Rabbi Gross launches A Year of Chesed – A Year of Kindness
Rabbi Gross launches A Year of Chesed – A Year of Kindness
Friday is Juneteenth, and while it is not a Jewish holiday, it is a celebration of freedom that deserves recognition in our community. Juneteenth is the oldest known celebration honoring the end of slavery in the United States, and its origins are directly linked to Texas.
Juneteenth commemorates June 19, 1865 when Union General Gordon Granger led thousands of federal troops to Galveston to announce that both the Civil War and slavery had come to an end. In 1980, Texas became the first state to declare Juneteenth a holiday. Other states have followed, as the recognition of freedom and equal rights for all citizens is a cornerstone value of the United States.
In recognition of Juneteenth, the music of our Sharing Shabbat experience will be from our Gospel Shabbat service which took place in January. We believe that the powerful voices from Church Without Walls will serve to lift our spirits and inspire us to action as we continue to learn about ways to pursue justice in our world.
A second way to observe Juneteenth is to participate in The Dialogue Project: Vital Conversations with our Community. This virtual conference is being provided by Interfaith Ministries of Greater Houston. It features three stalwart clergy from Houston: Archbishop Joseph A. Fiorenza, Rabbi Samuel E. Karff, and Reverend William A. Lawson. These three spiritual leaders have been called The Three Amigos as they have taken the lead in interfaith relations in Houston for nearly 40 years. Information about joining this program can be found below.
Finally, in the spirit of Juneteenth and in support of the Black Community of Houston, please consider supporting these black owned businesses and organizations: https://www.thrillist.com/lifestyle/houston/how-to-support-the-black-community-in-houston.
May this Juneteenth be a celebration for all of us as we remind ourselves of the value and importance of freedom in the world.
Called In NOT Called Out
On this day following the funeral of George Floyd and in the midst of ongoing protests around the world, we have an opportunity to pause and reflect. This is a time to take a collective look in the mirror. These days of conflict and protest within our cities call every American to take a serious look at the inequities and disparities which surround us every day.
These marches for justice should not serve to call all us out – for guilt over the wrongs of the past does very little bend the arc of justice in a positive way. Rather, these marches and protests must serve to “call us in.”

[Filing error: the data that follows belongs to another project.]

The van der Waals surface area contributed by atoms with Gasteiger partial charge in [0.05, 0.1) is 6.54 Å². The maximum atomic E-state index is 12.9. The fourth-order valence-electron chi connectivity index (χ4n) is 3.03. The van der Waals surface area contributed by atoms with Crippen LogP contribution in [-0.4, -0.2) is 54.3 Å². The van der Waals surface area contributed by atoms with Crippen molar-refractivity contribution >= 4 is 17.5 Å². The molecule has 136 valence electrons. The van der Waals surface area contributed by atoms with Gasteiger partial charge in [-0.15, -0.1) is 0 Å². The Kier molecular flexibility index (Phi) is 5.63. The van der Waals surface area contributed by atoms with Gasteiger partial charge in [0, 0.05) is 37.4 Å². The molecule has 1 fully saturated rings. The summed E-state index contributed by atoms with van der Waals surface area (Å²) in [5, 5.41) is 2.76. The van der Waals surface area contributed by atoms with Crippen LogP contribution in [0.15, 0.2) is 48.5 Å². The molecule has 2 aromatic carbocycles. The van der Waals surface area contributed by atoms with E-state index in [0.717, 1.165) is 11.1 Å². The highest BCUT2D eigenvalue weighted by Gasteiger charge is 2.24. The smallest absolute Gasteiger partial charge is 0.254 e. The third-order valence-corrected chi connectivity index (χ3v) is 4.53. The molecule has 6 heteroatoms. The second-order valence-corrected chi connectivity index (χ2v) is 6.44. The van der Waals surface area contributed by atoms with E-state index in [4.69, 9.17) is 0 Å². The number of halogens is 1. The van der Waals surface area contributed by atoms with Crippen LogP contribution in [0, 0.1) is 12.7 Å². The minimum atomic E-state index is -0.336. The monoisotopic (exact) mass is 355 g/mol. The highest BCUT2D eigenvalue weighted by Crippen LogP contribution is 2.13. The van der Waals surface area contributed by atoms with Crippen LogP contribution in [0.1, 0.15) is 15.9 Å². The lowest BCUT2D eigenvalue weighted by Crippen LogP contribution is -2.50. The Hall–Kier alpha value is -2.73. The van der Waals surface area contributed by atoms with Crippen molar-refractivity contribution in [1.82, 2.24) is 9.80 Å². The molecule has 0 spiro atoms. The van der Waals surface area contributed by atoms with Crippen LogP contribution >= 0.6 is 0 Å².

As the conscience of our nation has been stirred to its core, each of us must be stirred as well. We need to open our eyes to the uncomfortable truth that at the foundation of countless institutions that serve us every day are injustices and inequities rooted in racism. We need to see that at the heart of many of the neighborhoods within in our cities, the schools that are available to our children and the policies we have designed to protect us are disparities which treat people differently because of the color of their skin. We need to recognize the uncomfortable truth that – no matter how good we think we may be and no matter how caring we may think we are – most of us remain blind to matters of race that demand our immediate attention.
These ongoing realities of inequity and injustice do not call us out, they call us in.
We are “Called In” to examine our hearts;
We are “Called In” to examine our thoughts;
We are “Called In” to examine our actions;
We are “Called In” to take accountability for ourselves.
The truth is that justice and change rise up ONLY when good people refuse to be bystanders, ONLY when good people refrain from being silent, ONLY when good people choose to do inconvenient and uncomfortable things for the greater good.
To this task of personal accountability, each of us must consider ourselves “called in.” To this task of personal accountability, I challenge each of us to look in the mirror every day and ask:
“What can I learn from the anger and frustration raging in the streets?”
“How might I broaden my understanding of race-based injustice?”
“What can I do in the pursuit of justice, mercy and peace in my daily interactions?”
“How can I do better?”